Listings By Map

Please use the hand tool to navigate the map by clicking and dragging, the grid on the bottom right to adjust your level of zoom, and the buttons in the top left to toggle between streets view and satellite view.

Click on any listing to view photos and listing details.

Listing Details

Click a house on the map to view the listing summary
The trademarks MLS®, Multiple Listing Service® and the associated logos are owned by The Canadian Real Estate Association (CREA) and identify the quality of services provided by real estate professionals who are members of CREA. The trademarks REALTOR®, REALTORS®, and the REALTOR® logo are controlled by The Canadian Real Estate Association (CREA) and identify real estate professionals who are members of CREA.

The West Isles of New Brunswick

Where are the New Brunswick West Isles you ask? Excellent question. They are located at the western edge of the Bay of Fundy, where New Brunswick meets Maine. Deer Island is the largest island of the group. It boasts a year round population of 750 people, and of course one or two deer. But, to the delight of all who live there, no skunks or porcupines. It is 12 miles long and 2 miles wide.

The other smaller islands are located to the north and west of Deer Island. These islands are privately owned and often come up for sale. What an opportunity to own your own piece of paradise!

Scallops, lobsters, sea urchins, seals and more call these islands home. Scuba divers can mingle with these sea creatures in some of the best diving in the world. Porpoises and whales spend the summer here and they would love to see you some time. The Bay of Fundy is one of the most delicate and unique eco-systems in the world. Seventy-five percent of the world’s shore birds visit the bay in late summer and fall on their southward migration .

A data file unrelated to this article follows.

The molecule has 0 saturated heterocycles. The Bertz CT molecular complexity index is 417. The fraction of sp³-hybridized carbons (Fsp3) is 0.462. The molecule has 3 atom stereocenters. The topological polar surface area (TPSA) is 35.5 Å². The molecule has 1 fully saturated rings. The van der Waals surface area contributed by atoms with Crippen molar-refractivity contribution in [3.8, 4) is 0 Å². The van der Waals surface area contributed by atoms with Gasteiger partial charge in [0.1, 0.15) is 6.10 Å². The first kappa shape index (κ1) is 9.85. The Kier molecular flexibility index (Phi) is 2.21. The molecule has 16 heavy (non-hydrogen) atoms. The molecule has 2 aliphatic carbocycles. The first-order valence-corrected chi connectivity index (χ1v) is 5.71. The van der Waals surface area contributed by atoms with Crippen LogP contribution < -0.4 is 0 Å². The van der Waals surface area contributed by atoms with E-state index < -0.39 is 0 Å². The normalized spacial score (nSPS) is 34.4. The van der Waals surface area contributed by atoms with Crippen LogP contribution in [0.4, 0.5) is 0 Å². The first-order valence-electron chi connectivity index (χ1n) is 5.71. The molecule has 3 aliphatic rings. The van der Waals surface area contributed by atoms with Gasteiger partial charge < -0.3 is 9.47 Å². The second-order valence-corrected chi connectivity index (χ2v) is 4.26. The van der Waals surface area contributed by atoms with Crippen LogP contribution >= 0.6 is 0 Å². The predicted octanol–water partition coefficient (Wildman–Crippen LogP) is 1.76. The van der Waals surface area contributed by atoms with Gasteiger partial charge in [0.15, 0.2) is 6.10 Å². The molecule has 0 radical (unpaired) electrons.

Fishing has been the mainstay of income since Europeans first inhabited these islands. While some forms of fishing are vastly different today other forms have changed little. The Abnaki nation had lived in the Passamaquoddy area for thousands of years. They developed the "weir" as a means of enclosing fish for harvest. The weir leads the herring into the centre. The herring swim against the tide, the fishermen must close off the weir before the tide turns and fish swim back out.  The herring are then pumped into carriers; you may know herring as sardines or kippers. Look for Fairhaven on the can, the name originated in Fairhaven, Deer Island.

Thanks for visiting our website. I hope you take time to visit the other pages and get know a bit more about Deer Island. If you have any questions don’t hesitate to contact me. Phone or text me at 506-755-0133 or e-mail me via the contact page. 

 The West Isles are living, vibrant and ever-changing. It is our desire that our website emulates this. As the seasons change, so will our pictures. We invite anyone to submit pictures of Deer Island, past or present and we will attempt to add them to the site.